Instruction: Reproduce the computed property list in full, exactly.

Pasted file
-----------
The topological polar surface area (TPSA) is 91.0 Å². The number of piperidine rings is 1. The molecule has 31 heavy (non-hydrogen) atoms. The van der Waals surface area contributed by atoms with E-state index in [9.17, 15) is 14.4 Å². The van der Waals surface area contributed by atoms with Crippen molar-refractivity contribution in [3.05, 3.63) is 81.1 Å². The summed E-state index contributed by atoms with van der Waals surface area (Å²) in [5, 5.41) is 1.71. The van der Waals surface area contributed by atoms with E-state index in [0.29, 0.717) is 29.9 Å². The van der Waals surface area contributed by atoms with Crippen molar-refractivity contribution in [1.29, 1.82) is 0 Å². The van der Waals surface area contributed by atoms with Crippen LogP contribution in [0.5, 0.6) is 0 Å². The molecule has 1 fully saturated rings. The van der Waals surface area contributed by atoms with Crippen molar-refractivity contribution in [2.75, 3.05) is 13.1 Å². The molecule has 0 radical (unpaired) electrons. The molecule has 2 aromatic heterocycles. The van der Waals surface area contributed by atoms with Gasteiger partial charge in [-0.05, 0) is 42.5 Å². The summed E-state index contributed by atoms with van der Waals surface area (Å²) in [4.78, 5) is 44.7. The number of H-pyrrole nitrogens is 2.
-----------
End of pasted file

The topological polar surface area (TPSA) is 91.0 Å². The number of piperidine rings is 1. The molecule has 31 heavy (non-hydrogen) atoms. The van der Waals surface area contributed by atoms with E-state index in [9.17, 15) is 14.4 Å². The van der Waals surface area contributed by atoms with Crippen molar-refractivity contribution in [3.05, 3.63) is 81.1 Å². The summed E-state index contributed by atoms with van der Waals surface area (Å²) in [5, 5.41) is 1.71. The van der Waals surface area contributed by atoms with E-state index in [0.29, 0.717) is 29.9 Å². The van der Waals surface area contributed by atoms with Crippen molar-refractivity contribution in [1.29, 1.82) is 0 Å². The van der Waals surface area contributed by atoms with Crippen LogP contribution in [0.5, 0.6) is 0 Å². The molecule has 1 fully saturated rings. The van der Waals surface area contributed by atoms with Crippen molar-refractivity contribution in [2.75, 3.05) is 13.1 Å². The molecule has 0 radical (unpaired) electrons. The molecule has 2 aromatic heterocycles. The van der Waals surface area contributed by atoms with Gasteiger partial charge in [-0.05, 0) is 42.5 Å². The summed E-state index contributed by atoms with van der Waals surface area (Å²) in [4.78, 5) is 44.7. The number of H-pyrrole nitrogens is 2.